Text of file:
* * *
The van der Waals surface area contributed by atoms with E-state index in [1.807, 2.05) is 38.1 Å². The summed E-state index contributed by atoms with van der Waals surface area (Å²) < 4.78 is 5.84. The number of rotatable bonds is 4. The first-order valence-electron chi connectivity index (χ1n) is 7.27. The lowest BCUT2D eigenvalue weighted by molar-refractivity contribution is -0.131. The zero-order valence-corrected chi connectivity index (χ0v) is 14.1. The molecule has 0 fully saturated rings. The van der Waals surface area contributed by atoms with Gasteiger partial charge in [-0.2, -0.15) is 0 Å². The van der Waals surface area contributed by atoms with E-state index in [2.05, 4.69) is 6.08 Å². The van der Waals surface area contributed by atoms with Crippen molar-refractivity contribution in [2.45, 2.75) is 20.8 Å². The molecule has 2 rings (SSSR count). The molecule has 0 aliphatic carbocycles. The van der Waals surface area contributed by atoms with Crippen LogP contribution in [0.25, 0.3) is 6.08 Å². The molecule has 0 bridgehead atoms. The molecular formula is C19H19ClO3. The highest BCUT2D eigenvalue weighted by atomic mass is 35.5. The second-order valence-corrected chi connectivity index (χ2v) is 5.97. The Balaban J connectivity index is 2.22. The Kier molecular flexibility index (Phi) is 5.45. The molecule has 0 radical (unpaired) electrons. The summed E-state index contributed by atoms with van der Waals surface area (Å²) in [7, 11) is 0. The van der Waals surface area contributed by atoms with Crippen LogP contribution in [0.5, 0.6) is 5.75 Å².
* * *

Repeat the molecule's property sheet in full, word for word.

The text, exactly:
The van der Waals surface area contributed by atoms with E-state index in [1.807, 2.05) is 38.1 Å². The summed E-state index contributed by atoms with van der Waals surface area (Å²) < 4.78 is 5.84. The number of rotatable bonds is 4. The first-order valence-electron chi connectivity index (χ1n) is 7.27. The lowest BCUT2D eigenvalue weighted by molar-refractivity contribution is -0.131. The zero-order valence-corrected chi connectivity index (χ0v) is 14.1. The molecule has 0 fully saturated rings. The van der Waals surface area contributed by atoms with Gasteiger partial charge in [-0.2, -0.15) is 0 Å². The van der Waals surface area contributed by atoms with E-state index in [2.05, 4.69) is 6.08 Å². The van der Waals surface area contributed by atoms with Crippen molar-refractivity contribution in [2.45, 2.75) is 20.8 Å². The molecule has 2 rings (SSSR count). The molecule has 0 aliphatic carbocycles. The van der Waals surface area contributed by atoms with Crippen LogP contribution in [0.25, 0.3) is 6.08 Å². The molecule has 0 bridgehead atoms. The molecular formula is C19H19ClO3. The highest BCUT2D eigenvalue weighted by atomic mass is 35.5. The second-order valence-corrected chi connectivity index (χ2v) is 5.97. The Balaban J connectivity index is 2.22. The Kier molecular flexibility index (Phi) is 5.45. The molecule has 0 radical (unpaired) electrons. The summed E-state index contributed by atoms with van der Waals surface area (Å²) in [7, 11) is 0. The van der Waals surface area contributed by atoms with Crippen LogP contribution in [0.5, 0.6) is 5.75 Å².